*138“2. That defendant is informed, advised and believes, that on July 8, 1951 tbe said E. M. Honeycutt with two passengers in his cab, was seeking to locate certain parties who lived on a road leading off the Sugaw Creek road, not far from the city limits of Charlotte. That after turning off the Sugaw Creek road and going approximately 100 feet up a side road, it was determined that they were on the wrong road, and therefore, E. M. Honeycutt backed said taxicab about 50 feet and came to a dead stop, and was then and there discussing with said passengers the direction he should proceed from said point. That while said taxicab was stopped on said side road, a young boy, the minor plaintiff, emerged from a side road on the other side of Sugaw Creek road, riding a pony at a full, fast and furious gallop, and at a runaway speed, crossing said Sugaw Creek road at an angle with said pony apparently out of control, and as it raced up to said taxicab, which had stopped in said road, said pony dashed up to and within a few feet of said vehicle, threw his front feet forward and lowered his head, and came to a complete stop hurling said minor plaintiff through the air, and against the upper portion of the rear end, or trunk, of said taxicab, the pony after dismounting its rider trotted around said taxicab and headed for the stable.

“3. That the taxicab operated by E. M. Honeycutt was not in motion at the time minor plaintiff was thrown from said pony, and it is specifically denied that the wheels of said taxicab passed over any part of the body of minor plaintiff. That the driver of said taxicab was in, or what appeared to be, a public road and there were no signs or notices that requested the public to keep out or not travel this road.

“4. It is specifically denied that any injury received by said minor plaintiff was in any wise attributable to any act of negliegnee on the part of this defendant, or the driver of said taxicab. The injury sustained by said minor plaintiff was due to his inability to control the speed and conduct of the pony upon which he was riding, and the sudden stop of said pony upon its approach to said vehicle, and the lowering of its head, which after traveling at the fast and furious speed caused said minor plaintiff to be hurled through the air and strike the rear end of said vehicle which was then and there stopped in said road.”

The parties to this action through their respective attorneys in the court below, stipulated in pertinent part:

“1. That the motor vehicle, to wit: Red Top Taxicab No. 42, involved in the accident complained of in this action, was on July 8, 1951, owned by and registered in the name of the defendant, Beaty Service Company.

“2. That at the time complained of in the complaint the said motor vehicle was being driven by one E. M. Honeycutt, with the knowledge and consent of the defendant, Beaty Service Company.

*139“3. That Chapter 3 of the ordinances of the city of Charlotte, North Carolina, were duly enacted and were in full force and effect on July 8, 1951, and the court may take judicial notice thereof and the same may be introduced into evidence.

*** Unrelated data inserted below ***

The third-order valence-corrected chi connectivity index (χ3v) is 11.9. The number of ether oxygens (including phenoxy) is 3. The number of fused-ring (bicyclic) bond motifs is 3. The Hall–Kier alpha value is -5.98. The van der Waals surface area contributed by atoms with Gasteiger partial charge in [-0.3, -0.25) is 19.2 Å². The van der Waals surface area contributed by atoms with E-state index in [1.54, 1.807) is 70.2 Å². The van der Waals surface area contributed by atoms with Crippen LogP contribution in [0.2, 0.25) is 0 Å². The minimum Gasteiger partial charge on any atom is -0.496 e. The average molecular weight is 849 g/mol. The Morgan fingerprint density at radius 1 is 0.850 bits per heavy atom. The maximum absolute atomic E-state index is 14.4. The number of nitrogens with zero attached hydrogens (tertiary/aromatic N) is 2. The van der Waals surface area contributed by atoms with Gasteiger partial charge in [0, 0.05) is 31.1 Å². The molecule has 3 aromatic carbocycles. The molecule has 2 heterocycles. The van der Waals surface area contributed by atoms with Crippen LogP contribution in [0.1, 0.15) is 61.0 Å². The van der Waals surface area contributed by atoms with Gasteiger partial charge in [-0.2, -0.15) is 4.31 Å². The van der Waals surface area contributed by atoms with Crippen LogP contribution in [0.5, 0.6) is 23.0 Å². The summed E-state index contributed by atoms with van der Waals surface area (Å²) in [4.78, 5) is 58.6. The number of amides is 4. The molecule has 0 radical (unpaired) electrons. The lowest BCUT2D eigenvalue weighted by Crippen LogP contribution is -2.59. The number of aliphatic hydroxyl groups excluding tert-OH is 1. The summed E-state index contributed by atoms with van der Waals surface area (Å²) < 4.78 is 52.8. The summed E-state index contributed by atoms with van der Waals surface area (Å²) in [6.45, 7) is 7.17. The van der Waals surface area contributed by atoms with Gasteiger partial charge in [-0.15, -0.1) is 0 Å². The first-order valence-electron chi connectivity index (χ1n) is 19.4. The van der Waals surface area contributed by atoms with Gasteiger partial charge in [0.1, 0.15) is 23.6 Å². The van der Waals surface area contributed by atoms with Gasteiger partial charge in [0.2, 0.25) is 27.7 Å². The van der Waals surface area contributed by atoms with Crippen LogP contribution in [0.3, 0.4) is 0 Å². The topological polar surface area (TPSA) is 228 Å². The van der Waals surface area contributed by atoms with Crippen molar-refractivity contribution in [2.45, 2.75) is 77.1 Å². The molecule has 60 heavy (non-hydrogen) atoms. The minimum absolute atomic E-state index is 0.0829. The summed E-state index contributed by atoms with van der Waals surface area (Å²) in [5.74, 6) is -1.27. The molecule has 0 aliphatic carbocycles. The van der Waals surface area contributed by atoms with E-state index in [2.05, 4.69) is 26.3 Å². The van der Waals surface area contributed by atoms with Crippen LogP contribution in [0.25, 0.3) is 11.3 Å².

“4. That the accident complained of by the plaintiff took place at a point less than one-half mile from the corporate limits of the city of Charlotte, North Carolina.”

Upon the trial in Superior Court, plaintiff offered the testimony of John Hope Adams, father of, and next friend to plaintiff, of Eonald Hope Adams, 14-year-old brother of plaintiff, and of W. J. McCorkle, which tends to show that they were at the pony barn of John Hope Adams, 225 to 250 feet from the point where the accident occurred which is in a “little road” that leads off the north side of the Sugaw Creek road down to the pony barn, — at which John Hope Adams kept seven ponies for hire for riding; that the point of the accident was forty to fifty feet from the Sugaw Creek road, and on the side of the “little road” or “driveway” next to the barn; that neither of them saw the accident, nor did either of them see the plaintiff and his pony, or the taxicab immediately before, and at the scene of the accident; hut that they heard the noise and went to the scene.

The testimony of these witnesses tends further to show:

That this “little road” was in part on the land of John Hope Adams, and on his side of it there is a fence; that “there is just enough room for two cars to squeeze through the road itself”; that about six o’clock after noon on 8 July, 1951, a clear day, and still daylight, the taxicab in question stopped on this road or driveway, as sometimes referred to, headed in the direction of, and near to the pony barn; that John Hope Adams, accompanied by ~W. J. McCorkle, drove his automobile down the road around the taxicab, and pulled right in front of it, and stopped in “the turning space,” John Hope Adams saying, “I pushed right in front of him”; that (again quoting John Hope Adams) “a little bit further down there was a place out in the field where he usually turned around . . . where he turned around and came out forward; that the turning space was not on his property, but on the other side of other property that he had . . . rented.”